Info

General Structural Features of Ser/Thr Protein Kinases Catalytic Domain

Ser/Thr protein kinase catalytic domains are structurally well conserved throughout evolution, from prokaryotes to mammals, while their amino acid sequences show a much lower degree of similarity (Manning et al. 2002a; Young et al. 2003). Nevertheless, residues essential for the function of the enzyme are conserved in all kinases that invariably share some characteristic properties (Hanks and Hunter 1995). Figure 1 shows an alignment between the sequences of cAPK, that is often considered as the reference prototype kinase, and the CK2 catalytic a-subunit from human and Zea mays, with the most important residues highlighted.

The overall three-dimensional structure comprises both b-strands and a-helices, with a large predominance of the former in the N-terminal lobe and of the latter in the C-terminal one (Fig. 2).

Between the two lobes an essentially hydrophobic deep cleft is formed, where the co-substrate (ATP or, less frequently, GTP) can bind. The two lobes are connected by a segment known as the hinge region, where the adenine moiety of ATP can be anchored by means of some hydrogen bonds.

In order to be active, the conformation of a kinase must guarantee the access of cosubstrate and substrate to the catalytic zone and the correct arrangement of the catalytic and binding residues; in particular, the proper orientation of ATP is crucial for catalysis. The binding of the ATP phosphate tail to the enzyme is favored by two metal ions, usually magnesium, that are coordinated by an asparagine residue of the so-called catalytic loop (Asn161 in CK2, 171 in cAPK) and an aspartate at the beginning of the activation segment (Asp175 in CK2, 184 in cAPK).

Two other structurally conserved important zones in kinases are the Gly-rich loop, or p-loop, and the helix aC (Fig. 2); the Gly-rich loop contributes

Fig. 1 Sequence alignment of cAPK and CK2 catalytic a-subunits from human and maize. Vertical arrows mark important residues not conserved between cAPK and CK2, as discussed in the text. The structurally and functionally important regions of CK2 are indicated. Numbering in the upper line refers to human CK2 sequence. Black background, residues identical in all three sequences; gray background, residues identical in only two sequences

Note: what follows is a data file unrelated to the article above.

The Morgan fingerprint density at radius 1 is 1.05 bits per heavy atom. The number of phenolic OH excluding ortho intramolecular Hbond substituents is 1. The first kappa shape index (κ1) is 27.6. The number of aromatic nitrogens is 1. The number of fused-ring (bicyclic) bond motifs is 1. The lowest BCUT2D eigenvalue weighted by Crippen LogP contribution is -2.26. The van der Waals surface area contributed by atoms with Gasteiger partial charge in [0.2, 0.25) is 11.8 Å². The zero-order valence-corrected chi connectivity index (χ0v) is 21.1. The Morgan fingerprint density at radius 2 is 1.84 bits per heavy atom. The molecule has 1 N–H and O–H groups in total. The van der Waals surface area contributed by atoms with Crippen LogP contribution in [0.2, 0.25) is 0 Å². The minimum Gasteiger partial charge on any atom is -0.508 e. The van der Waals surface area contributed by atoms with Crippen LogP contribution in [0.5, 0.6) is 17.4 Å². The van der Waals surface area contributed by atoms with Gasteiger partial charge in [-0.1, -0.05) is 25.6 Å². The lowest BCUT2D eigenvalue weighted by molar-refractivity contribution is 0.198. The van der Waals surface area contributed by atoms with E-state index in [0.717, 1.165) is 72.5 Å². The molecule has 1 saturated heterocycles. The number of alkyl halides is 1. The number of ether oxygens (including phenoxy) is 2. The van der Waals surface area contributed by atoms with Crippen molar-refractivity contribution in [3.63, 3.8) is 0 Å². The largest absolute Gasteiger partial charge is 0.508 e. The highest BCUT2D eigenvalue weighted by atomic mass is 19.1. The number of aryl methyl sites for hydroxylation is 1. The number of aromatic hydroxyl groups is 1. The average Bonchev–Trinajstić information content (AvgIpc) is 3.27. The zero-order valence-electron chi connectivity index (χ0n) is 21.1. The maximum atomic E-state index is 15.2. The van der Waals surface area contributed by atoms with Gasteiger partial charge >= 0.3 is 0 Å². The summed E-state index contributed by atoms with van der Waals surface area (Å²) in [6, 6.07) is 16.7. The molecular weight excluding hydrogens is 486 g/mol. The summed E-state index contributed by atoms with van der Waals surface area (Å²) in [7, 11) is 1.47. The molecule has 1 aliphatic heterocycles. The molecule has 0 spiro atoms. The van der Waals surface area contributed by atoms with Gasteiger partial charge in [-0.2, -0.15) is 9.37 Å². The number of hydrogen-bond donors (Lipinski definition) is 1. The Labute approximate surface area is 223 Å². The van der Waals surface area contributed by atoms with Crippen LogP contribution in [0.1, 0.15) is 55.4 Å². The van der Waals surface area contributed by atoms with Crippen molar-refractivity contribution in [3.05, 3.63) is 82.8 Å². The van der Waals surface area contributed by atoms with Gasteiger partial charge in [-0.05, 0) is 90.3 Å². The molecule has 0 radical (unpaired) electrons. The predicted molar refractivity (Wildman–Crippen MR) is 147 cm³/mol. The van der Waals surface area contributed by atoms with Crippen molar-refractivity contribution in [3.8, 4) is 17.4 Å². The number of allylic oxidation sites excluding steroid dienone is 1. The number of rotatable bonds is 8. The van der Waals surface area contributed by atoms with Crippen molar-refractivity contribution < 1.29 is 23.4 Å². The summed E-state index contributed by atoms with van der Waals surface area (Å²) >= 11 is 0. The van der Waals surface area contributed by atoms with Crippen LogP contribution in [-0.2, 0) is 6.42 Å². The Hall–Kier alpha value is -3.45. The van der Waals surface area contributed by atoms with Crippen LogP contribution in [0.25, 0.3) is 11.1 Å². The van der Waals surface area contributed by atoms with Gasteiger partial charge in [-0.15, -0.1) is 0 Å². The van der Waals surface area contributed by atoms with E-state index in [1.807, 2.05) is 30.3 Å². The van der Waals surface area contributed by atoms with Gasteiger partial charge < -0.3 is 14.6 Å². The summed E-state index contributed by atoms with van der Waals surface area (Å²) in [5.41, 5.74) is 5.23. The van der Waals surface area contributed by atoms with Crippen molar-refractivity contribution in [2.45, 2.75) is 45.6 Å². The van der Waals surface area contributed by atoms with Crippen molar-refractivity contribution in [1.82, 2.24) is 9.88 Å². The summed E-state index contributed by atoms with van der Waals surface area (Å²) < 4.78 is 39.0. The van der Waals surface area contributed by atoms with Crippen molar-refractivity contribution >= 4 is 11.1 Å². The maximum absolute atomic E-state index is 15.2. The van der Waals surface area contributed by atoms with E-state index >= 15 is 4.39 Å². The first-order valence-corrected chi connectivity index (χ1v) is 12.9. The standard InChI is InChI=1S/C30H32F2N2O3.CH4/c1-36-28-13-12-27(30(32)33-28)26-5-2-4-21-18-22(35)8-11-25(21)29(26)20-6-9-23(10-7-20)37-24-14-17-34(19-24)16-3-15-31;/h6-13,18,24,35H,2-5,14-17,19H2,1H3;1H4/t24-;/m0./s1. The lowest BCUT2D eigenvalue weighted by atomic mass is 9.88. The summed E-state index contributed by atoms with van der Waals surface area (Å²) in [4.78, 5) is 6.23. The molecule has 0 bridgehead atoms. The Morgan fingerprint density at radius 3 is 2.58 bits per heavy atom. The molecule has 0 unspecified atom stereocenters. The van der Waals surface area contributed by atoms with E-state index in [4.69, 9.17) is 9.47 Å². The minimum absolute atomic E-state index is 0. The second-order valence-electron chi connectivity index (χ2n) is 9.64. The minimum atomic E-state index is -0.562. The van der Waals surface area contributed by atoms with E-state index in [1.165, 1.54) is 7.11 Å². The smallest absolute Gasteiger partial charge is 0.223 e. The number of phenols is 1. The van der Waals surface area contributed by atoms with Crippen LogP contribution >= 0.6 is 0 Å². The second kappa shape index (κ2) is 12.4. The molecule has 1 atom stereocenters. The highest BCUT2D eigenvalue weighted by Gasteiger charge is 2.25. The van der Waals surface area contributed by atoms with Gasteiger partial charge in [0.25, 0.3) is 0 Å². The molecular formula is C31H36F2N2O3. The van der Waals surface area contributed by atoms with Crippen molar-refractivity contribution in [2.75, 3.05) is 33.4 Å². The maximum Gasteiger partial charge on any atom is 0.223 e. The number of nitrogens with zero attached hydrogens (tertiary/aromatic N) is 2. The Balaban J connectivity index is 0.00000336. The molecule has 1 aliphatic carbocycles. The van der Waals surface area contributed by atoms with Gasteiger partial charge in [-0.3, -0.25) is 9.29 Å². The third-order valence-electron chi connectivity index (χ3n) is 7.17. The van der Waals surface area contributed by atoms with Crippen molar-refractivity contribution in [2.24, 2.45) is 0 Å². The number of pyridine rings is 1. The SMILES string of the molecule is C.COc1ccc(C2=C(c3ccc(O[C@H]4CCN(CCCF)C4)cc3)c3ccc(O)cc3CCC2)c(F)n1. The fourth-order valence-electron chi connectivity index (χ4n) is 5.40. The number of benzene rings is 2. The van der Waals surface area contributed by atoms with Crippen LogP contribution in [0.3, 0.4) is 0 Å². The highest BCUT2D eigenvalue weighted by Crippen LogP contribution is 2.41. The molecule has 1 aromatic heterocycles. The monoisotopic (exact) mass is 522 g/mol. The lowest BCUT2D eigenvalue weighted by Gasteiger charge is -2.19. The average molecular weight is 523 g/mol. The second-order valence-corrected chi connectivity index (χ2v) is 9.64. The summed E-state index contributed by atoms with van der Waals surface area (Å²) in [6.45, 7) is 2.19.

Fig. 1 Sequence alignment of cAPK and CK2 catalytic a-subunits from human and maize. Vertical arrows mark important residues not conserved between cAPK and CK2, as discussed in the text. The structurally and functionally important regions of CK2 are indicated. Numbering in the upper line refers to human CK2 sequence. Black background, residues identical in all three sequences; gray background, residues identical in only two sequences to strengthen the ATP anchoring, while the orientation of the aC helix is essential for the activity of the enzyme. In Ser/Thr kinases that present inactive and active forms, as in the case of cAPK or CDK2, helix aC has been found with an orientation substantially different in the two arrangements (Jeffrey et al. 1995). So, when a transition from an inactive to an active structure occurs, there is usually a rearrangement of the relative orientation of the two lobes, to properly position essential residues of the catalytic site (for instance those corresponding to Lys72 and Asp166 in CDK2) and a concomitant correct positioning of the aC helix in the N-terminal domain. Another important structural change occurring for the activation is represented by the displacement of the activation segment, a long loop in the C-terminal domain, that moves away from the close position of the inactive form to an open one (Fig. 2), allowing the binding of the substrate and co-substrate to

Fig. 2 Three-dimensional structure of Apo-CK2. Regions important in all Ser/Thr kinases are indicated. The N-terminal region (upperpart) is rich in b-sheets while the C-terminal one (lower part) is rich in a-helical structure. ATP binds in the cleft between the two lobes, adjacent to the Gly-rich loop and the hinge region. The activation segment adopts an open active conformation

Fig. 2 Three-dimensional structure of Apo-CK2. Regions important in all Ser/Thr kinases are indicated. The N-terminal region (upperpart) is rich in b-sheets while the C-terminal one (lower part) is rich in a-helical structure. ATP binds in the cleft between the two lobes, adjacent to the Gly-rich loop and the hinge region. The activation segment adopts an open active conformation the enzyme (Johnson et al. 1996). This movement can be caused by a phosphorylation event, as in the case of cAPK when Thr197 is phosphorylated, sometimes coupled with an interaction with e regulatory subunit, as in the case of CDK2 with cyclin. The activation segment displacement is made possible principally by a rotation of a short stretch of three amino acids positioned at the beginning of the loop; this tripeptide, Asp-Phe-Gly, is highly conserved in kinases but not in CK2, where the phenylalanine is substituted by a tryptophan at position 176 (indicated by a vertical arrow in Fig. 1). The C-terminal end of the activation segment, the p+1 loop, is responsible for substrate recognition and binding.

It must be noted, however, that not all kinases show a dramatic transition from an active to an inactive form as exhibited by CDK2 and cAPK. As already mentioned, CK2 is one of the few examples being found solely in the active form.

Was this article helpful?

0 0

Post a comment